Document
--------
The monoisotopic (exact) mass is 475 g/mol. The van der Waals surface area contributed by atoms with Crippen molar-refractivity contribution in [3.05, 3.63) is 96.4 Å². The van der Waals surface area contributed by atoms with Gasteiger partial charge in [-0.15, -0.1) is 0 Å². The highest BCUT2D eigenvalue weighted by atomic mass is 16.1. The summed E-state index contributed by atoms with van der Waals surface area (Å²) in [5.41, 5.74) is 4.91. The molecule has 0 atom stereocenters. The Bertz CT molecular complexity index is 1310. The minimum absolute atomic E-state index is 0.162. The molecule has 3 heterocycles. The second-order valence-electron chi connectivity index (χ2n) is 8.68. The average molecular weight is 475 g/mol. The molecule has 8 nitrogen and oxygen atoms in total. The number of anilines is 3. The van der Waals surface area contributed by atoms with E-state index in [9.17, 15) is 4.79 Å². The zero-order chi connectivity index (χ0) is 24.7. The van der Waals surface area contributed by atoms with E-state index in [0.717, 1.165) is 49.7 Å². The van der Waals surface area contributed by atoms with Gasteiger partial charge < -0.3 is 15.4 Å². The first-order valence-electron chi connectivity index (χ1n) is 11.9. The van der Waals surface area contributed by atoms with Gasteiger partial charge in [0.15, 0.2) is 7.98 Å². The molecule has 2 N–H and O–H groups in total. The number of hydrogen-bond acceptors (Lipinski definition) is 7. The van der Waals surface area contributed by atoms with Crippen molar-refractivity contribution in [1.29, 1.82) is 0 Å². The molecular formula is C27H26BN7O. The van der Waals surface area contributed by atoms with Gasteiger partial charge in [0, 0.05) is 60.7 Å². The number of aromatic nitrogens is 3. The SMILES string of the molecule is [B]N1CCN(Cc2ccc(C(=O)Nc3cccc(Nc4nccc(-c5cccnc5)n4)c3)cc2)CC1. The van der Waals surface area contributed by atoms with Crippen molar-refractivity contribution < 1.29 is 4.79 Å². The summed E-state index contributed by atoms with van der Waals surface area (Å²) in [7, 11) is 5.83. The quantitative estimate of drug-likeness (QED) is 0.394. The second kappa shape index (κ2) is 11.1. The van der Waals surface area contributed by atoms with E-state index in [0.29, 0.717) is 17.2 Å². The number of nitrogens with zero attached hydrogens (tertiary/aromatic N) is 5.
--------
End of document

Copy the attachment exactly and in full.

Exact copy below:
The monoisotopic (exact) mass is 475 g/mol. The van der Waals surface area contributed by atoms with Crippen molar-refractivity contribution in [3.05, 3.63) is 96.4 Å². The van der Waals surface area contributed by atoms with Gasteiger partial charge in [-0.15, -0.1) is 0 Å². The highest BCUT2D eigenvalue weighted by atomic mass is 16.1. The summed E-state index contributed by atoms with van der Waals surface area (Å²) in [5.41, 5.74) is 4.91. The molecule has 0 atom stereocenters. The Bertz CT molecular complexity index is 1310. The minimum absolute atomic E-state index is 0.162. The molecule has 3 heterocycles. The second-order valence-electron chi connectivity index (χ2n) is 8.68. The average molecular weight is 475 g/mol. The molecule has 8 nitrogen and oxygen atoms in total. The number of anilines is 3. The van der Waals surface area contributed by atoms with E-state index in [9.17, 15) is 4.79 Å². The zero-order chi connectivity index (χ0) is 24.7. The van der Waals surface area contributed by atoms with E-state index in [0.717, 1.165) is 49.7 Å². The van der Waals surface area contributed by atoms with Gasteiger partial charge < -0.3 is 15.4 Å². The first-order valence-electron chi connectivity index (χ1n) is 11.9. The van der Waals surface area contributed by atoms with Gasteiger partial charge in [0.15, 0.2) is 7.98 Å². The molecule has 2 N–H and O–H groups in total. The number of hydrogen-bond acceptors (Lipinski definition) is 7. The van der Waals surface area contributed by atoms with Crippen molar-refractivity contribution in [1.29, 1.82) is 0 Å². The molecular formula is C27H26BN7O. The van der Waals surface area contributed by atoms with Gasteiger partial charge in [0, 0.05) is 60.7 Å². The number of aromatic nitrogens is 3. The SMILES string of the molecule is [B]N1CCN(Cc2ccc(C(=O)Nc3cccc(Nc4nccc(-c5cccnc5)n4)c3)cc2)CC1. The van der Waals surface area contributed by atoms with Crippen molar-refractivity contribution < 1.29 is 4.79 Å². The summed E-state index contributed by atoms with van der Waals surface area (Å²) in [7, 11) is 5.83. The quantitative estimate of drug-likeness (QED) is 0.394. The second kappa shape index (κ2) is 11.1. The van der Waals surface area contributed by atoms with E-state index in [0.29, 0.717) is 17.2 Å². The number of nitrogens with zero attached hydrogens (tertiary/aromatic N) is 5.